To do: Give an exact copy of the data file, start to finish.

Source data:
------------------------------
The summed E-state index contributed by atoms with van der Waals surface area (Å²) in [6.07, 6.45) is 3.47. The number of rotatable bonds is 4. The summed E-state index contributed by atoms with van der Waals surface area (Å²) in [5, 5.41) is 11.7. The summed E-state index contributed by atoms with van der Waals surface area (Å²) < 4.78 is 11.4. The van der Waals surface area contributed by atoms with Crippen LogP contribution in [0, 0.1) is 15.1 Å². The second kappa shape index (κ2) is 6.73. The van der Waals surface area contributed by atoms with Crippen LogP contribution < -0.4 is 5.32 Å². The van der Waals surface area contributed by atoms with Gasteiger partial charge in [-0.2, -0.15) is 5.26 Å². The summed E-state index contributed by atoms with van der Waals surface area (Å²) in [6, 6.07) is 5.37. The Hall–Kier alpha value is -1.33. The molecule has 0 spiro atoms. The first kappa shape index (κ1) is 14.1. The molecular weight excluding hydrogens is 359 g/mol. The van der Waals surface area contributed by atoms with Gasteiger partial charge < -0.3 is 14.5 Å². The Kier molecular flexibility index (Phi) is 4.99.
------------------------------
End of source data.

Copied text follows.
The summed E-state index contributed by atoms with van der Waals surface area (Å²) in [6.07, 6.45) is 3.47. The number of rotatable bonds is 4. The summed E-state index contributed by atoms with van der Waals surface area (Å²) in [5, 5.41) is 11.7. The summed E-state index contributed by atoms with van der Waals surface area (Å²) < 4.78 is 11.4. The van der Waals surface area contributed by atoms with Crippen LogP contribution in [0, 0.1) is 15.1 Å². The second kappa shape index (κ2) is 6.73. The van der Waals surface area contributed by atoms with Crippen LogP contribution < -0.4 is 5.32 Å². The van der Waals surface area contributed by atoms with Gasteiger partial charge in [-0.2, -0.15) is 5.26 Å². The summed E-state index contributed by atoms with van der Waals surface area (Å²) in [6, 6.07) is 5.37. The Hall–Kier alpha value is -1.33. The molecule has 0 spiro atoms. The first kappa shape index (κ1) is 14.1. The molecular weight excluding hydrogens is 359 g/mol. The van der Waals surface area contributed by atoms with Gasteiger partial charge < -0.3 is 14.5 Å². The Kier molecular flexibility index (Phi) is 4.99.